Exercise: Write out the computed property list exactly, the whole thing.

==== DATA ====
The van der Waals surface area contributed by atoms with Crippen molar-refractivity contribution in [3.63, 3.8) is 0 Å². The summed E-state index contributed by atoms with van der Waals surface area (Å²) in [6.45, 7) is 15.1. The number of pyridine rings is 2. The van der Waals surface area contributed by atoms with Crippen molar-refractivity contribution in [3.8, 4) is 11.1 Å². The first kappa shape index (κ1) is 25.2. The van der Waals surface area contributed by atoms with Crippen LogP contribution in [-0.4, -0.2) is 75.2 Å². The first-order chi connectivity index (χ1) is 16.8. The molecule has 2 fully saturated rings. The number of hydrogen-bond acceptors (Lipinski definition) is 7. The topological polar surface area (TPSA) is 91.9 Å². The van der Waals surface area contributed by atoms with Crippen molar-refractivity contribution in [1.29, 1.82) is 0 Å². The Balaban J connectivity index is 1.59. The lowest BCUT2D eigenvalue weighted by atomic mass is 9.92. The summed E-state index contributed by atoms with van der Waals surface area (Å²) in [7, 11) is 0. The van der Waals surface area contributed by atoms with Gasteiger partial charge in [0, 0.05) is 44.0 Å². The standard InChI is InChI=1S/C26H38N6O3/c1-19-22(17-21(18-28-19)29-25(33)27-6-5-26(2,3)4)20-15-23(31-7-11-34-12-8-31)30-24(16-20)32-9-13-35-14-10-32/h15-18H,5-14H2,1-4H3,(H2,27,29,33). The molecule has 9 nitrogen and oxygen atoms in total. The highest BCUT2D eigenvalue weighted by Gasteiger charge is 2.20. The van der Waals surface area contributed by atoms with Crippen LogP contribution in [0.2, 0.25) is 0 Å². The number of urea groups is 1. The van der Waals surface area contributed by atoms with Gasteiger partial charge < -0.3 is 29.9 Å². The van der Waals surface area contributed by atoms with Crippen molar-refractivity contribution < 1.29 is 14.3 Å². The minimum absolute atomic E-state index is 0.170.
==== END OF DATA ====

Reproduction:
The van der Waals surface area contributed by atoms with Crippen molar-refractivity contribution in [3.63, 3.8) is 0 Å². The summed E-state index contributed by atoms with van der Waals surface area (Å²) in [6.45, 7) is 15.1. The number of pyridine rings is 2. The van der Waals surface area contributed by atoms with Crippen molar-refractivity contribution in [3.8, 4) is 11.1 Å². The first kappa shape index (κ1) is 25.2. The van der Waals surface area contributed by atoms with Crippen LogP contribution in [-0.4, -0.2) is 75.2 Å². The first-order chi connectivity index (χ1) is 16.8. The molecule has 2 fully saturated rings. The number of hydrogen-bond acceptors (Lipinski definition) is 7. The topological polar surface area (TPSA) is 91.9 Å². The van der Waals surface area contributed by atoms with Crippen molar-refractivity contribution in [1.29, 1.82) is 0 Å². The Balaban J connectivity index is 1.59. The lowest BCUT2D eigenvalue weighted by atomic mass is 9.92. The summed E-state index contributed by atoms with van der Waals surface area (Å²) in [7, 11) is 0. The van der Waals surface area contributed by atoms with Gasteiger partial charge in [0, 0.05) is 44.0 Å². The standard InChI is InChI=1S/C26H38N6O3/c1-19-22(17-21(18-28-19)29-25(33)27-6-5-26(2,3)4)20-15-23(31-7-11-34-12-8-31)30-24(16-20)32-9-13-35-14-10-32/h15-18H,5-14H2,1-4H3,(H2,27,29,33). The molecule has 9 nitrogen and oxygen atoms in total. The highest BCUT2D eigenvalue weighted by Gasteiger charge is 2.20. The van der Waals surface area contributed by atoms with Crippen LogP contribution in [0.2, 0.25) is 0 Å². The number of urea groups is 1. The van der Waals surface area contributed by atoms with Gasteiger partial charge < -0.3 is 29.9 Å². The van der Waals surface area contributed by atoms with Crippen molar-refractivity contribution < 1.29 is 14.3 Å². The minimum absolute atomic E-state index is 0.170.